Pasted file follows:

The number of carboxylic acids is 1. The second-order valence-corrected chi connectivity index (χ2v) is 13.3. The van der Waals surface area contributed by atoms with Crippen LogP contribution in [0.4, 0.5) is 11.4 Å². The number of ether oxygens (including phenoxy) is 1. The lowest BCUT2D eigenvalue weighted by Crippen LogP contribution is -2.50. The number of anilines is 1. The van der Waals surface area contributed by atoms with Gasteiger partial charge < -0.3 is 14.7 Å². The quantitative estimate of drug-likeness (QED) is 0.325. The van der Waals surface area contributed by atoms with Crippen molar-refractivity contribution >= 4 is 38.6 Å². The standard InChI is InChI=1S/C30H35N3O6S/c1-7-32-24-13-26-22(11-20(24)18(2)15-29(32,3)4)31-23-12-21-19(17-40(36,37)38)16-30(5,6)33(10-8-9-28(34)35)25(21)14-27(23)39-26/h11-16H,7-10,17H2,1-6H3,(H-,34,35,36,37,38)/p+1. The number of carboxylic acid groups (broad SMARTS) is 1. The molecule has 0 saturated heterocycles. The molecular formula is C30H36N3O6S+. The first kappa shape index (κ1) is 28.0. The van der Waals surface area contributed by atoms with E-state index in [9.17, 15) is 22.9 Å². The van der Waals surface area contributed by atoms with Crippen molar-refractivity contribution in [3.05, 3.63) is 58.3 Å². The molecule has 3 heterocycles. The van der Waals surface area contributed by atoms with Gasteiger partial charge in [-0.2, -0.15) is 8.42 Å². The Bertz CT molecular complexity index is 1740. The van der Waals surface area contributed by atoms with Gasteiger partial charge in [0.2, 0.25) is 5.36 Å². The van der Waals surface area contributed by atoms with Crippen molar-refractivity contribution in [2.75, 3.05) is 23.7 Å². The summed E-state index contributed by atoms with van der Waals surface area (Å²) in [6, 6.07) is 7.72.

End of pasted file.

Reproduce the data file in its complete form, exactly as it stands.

The number of carboxylic acids is 1. The second-order valence-corrected chi connectivity index (χ2v) is 13.3. The van der Waals surface area contributed by atoms with Crippen LogP contribution in [0.4, 0.5) is 11.4 Å². The number of ether oxygens (including phenoxy) is 1. The lowest BCUT2D eigenvalue weighted by Crippen LogP contribution is -2.50. The number of anilines is 1. The van der Waals surface area contributed by atoms with Gasteiger partial charge < -0.3 is 14.7 Å². The quantitative estimate of drug-likeness (QED) is 0.325. The van der Waals surface area contributed by atoms with Crippen molar-refractivity contribution >= 4 is 38.6 Å². The standard InChI is InChI=1S/C30H35N3O6S/c1-7-32-24-13-26-22(11-20(24)18(2)15-29(32,3)4)31-23-12-21-19(17-40(36,37)38)16-30(5,6)33(10-8-9-28(34)35)25(21)14-27(23)39-26/h11-16H,7-10,17H2,1-6H3,(H-,34,35,36,37,38)/p+1. The number of carboxylic acid groups (broad SMARTS) is 1. The molecule has 0 saturated heterocycles. The molecular formula is C30H36N3O6S+. The first kappa shape index (κ1) is 28.0. The van der Waals surface area contributed by atoms with E-state index in [9.17, 15) is 22.9 Å². The van der Waals surface area contributed by atoms with Crippen molar-refractivity contribution in [3.05, 3.63) is 58.3 Å². The molecule has 3 heterocycles. The van der Waals surface area contributed by atoms with Gasteiger partial charge in [-0.2, -0.15) is 8.42 Å². The Bertz CT molecular complexity index is 1740. The van der Waals surface area contributed by atoms with Gasteiger partial charge in [0.2, 0.25) is 5.36 Å². The van der Waals surface area contributed by atoms with Crippen molar-refractivity contribution in [2.75, 3.05) is 23.7 Å². The summed E-state index contributed by atoms with van der Waals surface area (Å²) in [6, 6.07) is 7.72.